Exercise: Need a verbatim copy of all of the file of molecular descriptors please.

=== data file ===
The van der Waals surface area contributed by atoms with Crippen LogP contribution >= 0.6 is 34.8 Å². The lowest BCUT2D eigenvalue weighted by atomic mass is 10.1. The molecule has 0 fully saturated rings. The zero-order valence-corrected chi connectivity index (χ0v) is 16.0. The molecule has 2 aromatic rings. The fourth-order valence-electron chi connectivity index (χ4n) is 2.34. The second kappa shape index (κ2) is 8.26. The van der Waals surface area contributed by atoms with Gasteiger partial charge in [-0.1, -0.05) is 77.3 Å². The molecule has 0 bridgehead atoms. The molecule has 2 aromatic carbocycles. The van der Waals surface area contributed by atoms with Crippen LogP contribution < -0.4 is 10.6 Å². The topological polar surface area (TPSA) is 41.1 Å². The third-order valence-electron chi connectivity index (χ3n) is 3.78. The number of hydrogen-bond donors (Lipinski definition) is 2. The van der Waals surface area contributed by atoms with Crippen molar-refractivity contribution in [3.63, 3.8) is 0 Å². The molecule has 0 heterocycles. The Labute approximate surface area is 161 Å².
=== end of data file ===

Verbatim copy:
The van der Waals surface area contributed by atoms with Crippen LogP contribution >= 0.6 is 34.8 Å². The lowest BCUT2D eigenvalue weighted by atomic mass is 10.1. The molecule has 0 fully saturated rings. The zero-order valence-corrected chi connectivity index (χ0v) is 16.0. The molecule has 2 aromatic rings. The fourth-order valence-electron chi connectivity index (χ4n) is 2.34. The second kappa shape index (κ2) is 8.26. The van der Waals surface area contributed by atoms with Gasteiger partial charge in [-0.1, -0.05) is 77.3 Å². The molecule has 0 bridgehead atoms. The molecule has 2 aromatic carbocycles. The van der Waals surface area contributed by atoms with Crippen LogP contribution < -0.4 is 10.6 Å². The topological polar surface area (TPSA) is 41.1 Å². The third-order valence-electron chi connectivity index (χ3n) is 3.78. The number of hydrogen-bond donors (Lipinski definition) is 2. The van der Waals surface area contributed by atoms with Crippen molar-refractivity contribution in [3.63, 3.8) is 0 Å². The molecule has 0 heterocycles. The Labute approximate surface area is 161 Å².